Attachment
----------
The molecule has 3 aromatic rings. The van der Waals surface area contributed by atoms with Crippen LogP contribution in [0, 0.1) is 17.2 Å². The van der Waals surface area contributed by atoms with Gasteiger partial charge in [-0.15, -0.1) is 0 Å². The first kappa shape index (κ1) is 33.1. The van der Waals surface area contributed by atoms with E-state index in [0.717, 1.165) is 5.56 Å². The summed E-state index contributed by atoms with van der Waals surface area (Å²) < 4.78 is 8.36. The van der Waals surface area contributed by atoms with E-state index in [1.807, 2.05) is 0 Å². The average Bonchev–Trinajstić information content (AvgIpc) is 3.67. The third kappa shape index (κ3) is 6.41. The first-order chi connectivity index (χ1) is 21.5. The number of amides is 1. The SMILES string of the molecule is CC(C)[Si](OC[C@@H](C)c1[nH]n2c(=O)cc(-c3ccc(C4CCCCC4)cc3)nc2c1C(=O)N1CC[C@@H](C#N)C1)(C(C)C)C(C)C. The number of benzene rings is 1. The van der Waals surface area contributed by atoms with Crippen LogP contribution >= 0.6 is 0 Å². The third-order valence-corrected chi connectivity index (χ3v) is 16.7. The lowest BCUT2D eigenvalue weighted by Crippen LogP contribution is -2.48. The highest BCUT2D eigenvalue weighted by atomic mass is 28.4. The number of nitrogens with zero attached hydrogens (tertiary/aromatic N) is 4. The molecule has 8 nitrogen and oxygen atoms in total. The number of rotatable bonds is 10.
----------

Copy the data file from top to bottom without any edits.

The molecule has 3 aromatic rings. The van der Waals surface area contributed by atoms with Crippen LogP contribution in [0, 0.1) is 17.2 Å². The van der Waals surface area contributed by atoms with Gasteiger partial charge in [-0.15, -0.1) is 0 Å². The first kappa shape index (κ1) is 33.1. The van der Waals surface area contributed by atoms with E-state index in [0.717, 1.165) is 5.56 Å². The summed E-state index contributed by atoms with van der Waals surface area (Å²) < 4.78 is 8.36. The van der Waals surface area contributed by atoms with E-state index in [1.807, 2.05) is 0 Å². The average Bonchev–Trinajstić information content (AvgIpc) is 3.67. The third kappa shape index (κ3) is 6.41. The first-order chi connectivity index (χ1) is 21.5. The number of amides is 1. The SMILES string of the molecule is CC(C)[Si](OC[C@@H](C)c1[nH]n2c(=O)cc(-c3ccc(C4CCCCC4)cc3)nc2c1C(=O)N1CC[C@@H](C#N)C1)(C(C)C)C(C)C. The number of benzene rings is 1. The van der Waals surface area contributed by atoms with Crippen LogP contribution >= 0.6 is 0 Å². The third-order valence-corrected chi connectivity index (χ3v) is 16.7. The lowest BCUT2D eigenvalue weighted by Crippen LogP contribution is -2.48. The highest BCUT2D eigenvalue weighted by atomic mass is 28.4. The number of nitrogens with zero attached hydrogens (tertiary/aromatic N) is 4. The molecule has 8 nitrogen and oxygen atoms in total. The number of rotatable bonds is 10.